Omer Aziz is a Kirby Simon Fellow at Yale Law School and a Visiting Researcher at the Munk School of Global Affairs at the University of Toronto. Follow on Twitter, @omereaziz12.
Something is rotten in the state of Bangladesh. Over the last few months, multiple writers have been killed by Islamist militants for daring to criticize or satirize Islam. Avijit Roy, Washiqur Rahman, and the last free-speech martyr killed this week, Ananda Bijoy Das, have not become household names in the West the way France's Charlie Hebdo rightfully did, but these freethinkers suffered an even worse fate than that of their French comrades.
Having dared to challenge the Islamist zealots who have become increasingly threatening in Bangladesh, these writers were repeatedly threatened online before their executioners, bearded and superficially devout, hacked them to death in the open street. Their story in many ways symbolizes the story of their country: daring to be independent and paying the price for it.
Bangladesh was born out of a secular and nationalistic struggle against Pakistan in 1971. Three million people were killed and 200,000 women mass-raped by the Pakistani junta in this first Muslim-on-Muslim genocide. The preamble to Bangladesh's founding constitution pledged the "ideals of nationalism, socialism, democracy and secularism." Despite this separation of mosque and state, however, Bangladesh was gradually Islamized by military despots willing to use religion to achieve what politics could not, namely, absolute control. When Ziaur Rahman established military rule in 1975, the constitution was amended so that the first principle of Bangladesh became the "high ideals of absolute trust and faith in Almighty Allah." In 1988, Islam was declared the state religion.
Democracy in Bangladesh today is fractured and fragile. Two parties, the Awami League and the Bangladesh Nationalist Party, dominate the political space and all of its major institutions. They are both led by matriarchs with family ties to the country's early leaders. Prime Minister Sheikh Hasina of the Awami League is the daughter of Sheikh Mujibur Rahman, the founding father of Bangladesh; Khaleda Zia of the BNP is the widow of Ziaur Rahman.
Both parties exhibit the nepotism that is so prevalent in South Asia, but there is one crucial difference between them. Khaleda Zia's BNP has operated with the official and tacit support of Islamists, both peaceful and militant, while Sheikh Hasina's ruling Awami League has attempted to eradicate Islamism from the country.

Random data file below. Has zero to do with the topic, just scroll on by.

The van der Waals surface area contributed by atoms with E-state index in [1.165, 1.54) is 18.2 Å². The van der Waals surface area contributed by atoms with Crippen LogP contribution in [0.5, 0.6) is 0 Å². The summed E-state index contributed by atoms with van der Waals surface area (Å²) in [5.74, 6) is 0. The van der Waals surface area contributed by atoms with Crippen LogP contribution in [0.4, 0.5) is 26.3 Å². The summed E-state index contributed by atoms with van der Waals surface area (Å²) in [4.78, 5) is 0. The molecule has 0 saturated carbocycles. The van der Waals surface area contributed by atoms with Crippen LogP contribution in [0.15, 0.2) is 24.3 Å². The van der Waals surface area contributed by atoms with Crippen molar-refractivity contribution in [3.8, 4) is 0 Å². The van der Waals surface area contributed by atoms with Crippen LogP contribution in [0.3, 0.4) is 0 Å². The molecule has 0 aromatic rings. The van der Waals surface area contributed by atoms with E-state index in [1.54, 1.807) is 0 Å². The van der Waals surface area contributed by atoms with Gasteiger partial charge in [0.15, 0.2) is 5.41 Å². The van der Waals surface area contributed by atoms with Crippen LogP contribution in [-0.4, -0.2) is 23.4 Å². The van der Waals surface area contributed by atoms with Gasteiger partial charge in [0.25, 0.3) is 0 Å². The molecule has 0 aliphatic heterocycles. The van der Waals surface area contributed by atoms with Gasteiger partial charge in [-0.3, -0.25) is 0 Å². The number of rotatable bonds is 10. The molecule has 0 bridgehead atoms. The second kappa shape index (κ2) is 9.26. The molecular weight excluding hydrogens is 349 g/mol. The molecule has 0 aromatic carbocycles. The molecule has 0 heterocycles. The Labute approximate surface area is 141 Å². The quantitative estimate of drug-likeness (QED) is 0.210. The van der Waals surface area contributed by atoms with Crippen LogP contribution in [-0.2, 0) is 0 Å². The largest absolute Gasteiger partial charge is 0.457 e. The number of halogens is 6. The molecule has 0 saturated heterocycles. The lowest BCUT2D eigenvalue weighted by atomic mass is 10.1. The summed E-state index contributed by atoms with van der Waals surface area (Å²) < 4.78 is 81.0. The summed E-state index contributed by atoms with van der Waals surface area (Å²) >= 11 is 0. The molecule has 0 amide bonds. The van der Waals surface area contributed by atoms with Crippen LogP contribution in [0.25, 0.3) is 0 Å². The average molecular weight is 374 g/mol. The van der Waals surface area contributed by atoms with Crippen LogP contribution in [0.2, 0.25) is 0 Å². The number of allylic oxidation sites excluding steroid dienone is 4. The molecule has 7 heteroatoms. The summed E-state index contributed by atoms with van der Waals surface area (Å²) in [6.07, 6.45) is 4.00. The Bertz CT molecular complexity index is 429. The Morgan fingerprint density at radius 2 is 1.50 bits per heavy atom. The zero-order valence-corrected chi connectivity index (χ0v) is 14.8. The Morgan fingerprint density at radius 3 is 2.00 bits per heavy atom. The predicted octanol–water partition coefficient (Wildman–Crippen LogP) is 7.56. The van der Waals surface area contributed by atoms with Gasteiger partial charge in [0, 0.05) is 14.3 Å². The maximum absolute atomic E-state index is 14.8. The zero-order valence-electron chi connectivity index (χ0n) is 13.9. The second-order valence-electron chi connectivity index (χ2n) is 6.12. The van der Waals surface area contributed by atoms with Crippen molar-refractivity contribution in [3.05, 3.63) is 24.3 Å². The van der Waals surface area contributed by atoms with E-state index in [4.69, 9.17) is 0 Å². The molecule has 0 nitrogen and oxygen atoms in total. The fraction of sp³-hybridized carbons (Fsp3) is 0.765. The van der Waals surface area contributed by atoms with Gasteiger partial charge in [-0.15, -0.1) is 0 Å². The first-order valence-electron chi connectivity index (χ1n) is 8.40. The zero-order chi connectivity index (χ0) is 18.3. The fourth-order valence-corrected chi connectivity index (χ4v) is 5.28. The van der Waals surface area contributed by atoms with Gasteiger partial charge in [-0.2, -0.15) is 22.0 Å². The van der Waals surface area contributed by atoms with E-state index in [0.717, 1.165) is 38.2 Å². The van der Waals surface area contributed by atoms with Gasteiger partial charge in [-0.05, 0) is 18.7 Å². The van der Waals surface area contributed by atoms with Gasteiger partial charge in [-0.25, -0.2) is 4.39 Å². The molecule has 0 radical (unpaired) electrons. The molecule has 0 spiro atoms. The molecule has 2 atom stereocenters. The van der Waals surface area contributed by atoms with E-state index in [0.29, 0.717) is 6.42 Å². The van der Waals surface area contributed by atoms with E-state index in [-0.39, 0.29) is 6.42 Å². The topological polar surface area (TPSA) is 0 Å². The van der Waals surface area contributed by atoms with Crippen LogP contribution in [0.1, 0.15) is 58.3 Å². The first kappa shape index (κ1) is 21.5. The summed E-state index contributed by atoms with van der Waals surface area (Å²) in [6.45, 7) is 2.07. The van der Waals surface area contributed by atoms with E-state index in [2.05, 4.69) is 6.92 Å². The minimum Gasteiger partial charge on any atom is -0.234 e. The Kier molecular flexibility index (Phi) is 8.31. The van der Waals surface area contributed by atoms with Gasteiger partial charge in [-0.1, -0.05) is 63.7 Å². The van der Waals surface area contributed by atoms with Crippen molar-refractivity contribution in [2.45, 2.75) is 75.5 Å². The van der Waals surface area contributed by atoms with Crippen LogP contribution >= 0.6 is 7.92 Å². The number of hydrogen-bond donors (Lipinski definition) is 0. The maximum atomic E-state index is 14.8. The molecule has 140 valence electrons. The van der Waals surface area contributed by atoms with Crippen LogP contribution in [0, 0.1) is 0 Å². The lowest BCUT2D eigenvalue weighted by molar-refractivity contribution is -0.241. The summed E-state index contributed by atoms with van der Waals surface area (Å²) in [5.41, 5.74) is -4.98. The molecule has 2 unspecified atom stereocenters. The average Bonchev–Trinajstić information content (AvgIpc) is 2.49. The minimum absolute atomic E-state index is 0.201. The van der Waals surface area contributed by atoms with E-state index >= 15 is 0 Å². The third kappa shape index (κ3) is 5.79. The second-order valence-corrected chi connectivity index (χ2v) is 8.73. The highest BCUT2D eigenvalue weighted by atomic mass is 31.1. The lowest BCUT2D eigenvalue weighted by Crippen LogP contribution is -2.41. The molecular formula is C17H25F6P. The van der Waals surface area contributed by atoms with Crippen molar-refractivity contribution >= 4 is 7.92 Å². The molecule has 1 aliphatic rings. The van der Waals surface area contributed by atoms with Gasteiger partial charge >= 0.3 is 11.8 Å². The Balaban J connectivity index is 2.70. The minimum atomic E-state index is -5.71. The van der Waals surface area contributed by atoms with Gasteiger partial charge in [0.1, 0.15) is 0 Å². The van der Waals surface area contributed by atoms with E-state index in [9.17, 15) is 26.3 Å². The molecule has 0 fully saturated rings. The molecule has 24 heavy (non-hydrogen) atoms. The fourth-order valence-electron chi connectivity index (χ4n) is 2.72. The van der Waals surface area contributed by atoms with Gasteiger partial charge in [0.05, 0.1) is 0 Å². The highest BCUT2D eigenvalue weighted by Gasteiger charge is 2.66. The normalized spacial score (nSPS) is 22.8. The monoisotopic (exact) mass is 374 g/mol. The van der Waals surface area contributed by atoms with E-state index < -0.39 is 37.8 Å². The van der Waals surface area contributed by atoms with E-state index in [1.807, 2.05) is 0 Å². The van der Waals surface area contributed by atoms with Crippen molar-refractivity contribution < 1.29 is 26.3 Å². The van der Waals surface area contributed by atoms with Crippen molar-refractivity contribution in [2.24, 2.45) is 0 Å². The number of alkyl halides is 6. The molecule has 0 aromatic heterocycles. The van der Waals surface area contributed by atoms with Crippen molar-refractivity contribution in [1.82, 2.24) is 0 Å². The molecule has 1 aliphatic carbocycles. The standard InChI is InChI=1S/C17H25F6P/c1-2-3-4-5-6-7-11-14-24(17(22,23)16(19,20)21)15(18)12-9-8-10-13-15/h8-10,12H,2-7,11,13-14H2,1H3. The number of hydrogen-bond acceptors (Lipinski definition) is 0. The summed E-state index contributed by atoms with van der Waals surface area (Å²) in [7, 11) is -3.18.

It is Prime Minister Hasina who has taken the fight directly to the militants. She has restored the constitution's affirmation of secularism and democracy, provoking riots in Dhaka. She has spearheaded a tribunal to indict and convict the Islamist leaders who attempted to destroy Bangladesh at birth by conspiring with the Pakistani military. The Bangladeshi High Court, undoubtedly with Ms. Hasina's support, banned the Jamaat-e-Islami, an unofficial partner of the BNP, for its criminality, harassment of Hindus and threats to liberal Muslims. This is the same Jamat-e-Islami that virulently opposed Bangladesh's independence and assisted Pakistani soldiers who dismembered their fellow citizens. If this is what an "Islamic" party does, it is no wonder that most Bangladeshis reject it.
Compared to Saudi Arabia, Iraq and Pakistan, political Islam has not been able to root itself in Bangladeshi politics or society. This is partly because Bangladesh historically defined itself in opposition to what it was not: an Islamic republic. A Bengali culture rich in music and literature also immunized Bangladeshis against militant Islam. The rising influence of Islamist militancy is therefore a consequence rather than a cause of Bangladesh's instability.
But for freethinkers and intellectuals, the mob still holds a veto over their minds. There is always a limit to what one can write when a group of zealots will claim offence against even mild satire, will go out of their way to find the co-ordinates of the thought-criminal online, and will hit him or her with a meat cleaver on the back of the head at the start of the work day. Free speech is something that is taken for granted in the West, so much so that 200 writers could boycott a PEN award for Charlie Hebdo that was given in defence of the very speech that got its editors killed.
In Bangladesh, and much of the developing world, there is no police force that will protect the dissident writer from the humourless mob. To write, to construct sentences, to challenge the status quo even if just on social media, is to put one's life on the line. To do this while understanding that criticism and free inquiry may be one's undoing is to persist in saying that the rational and the democratic must win over the irrational and the totalitarian; that the ironic must supersede the literal.
Rabindranath Tagore, the author of Bangladesh's national anthem, would understand this. It was he, this most famous Bengali of all, who wrote of a world "Where the mind is without fear and the head is held high / Where knowledge is free / Where the world has not been broken up into fragments." The assassin's veto must not be allowed to render the cultivation of such a world impossible.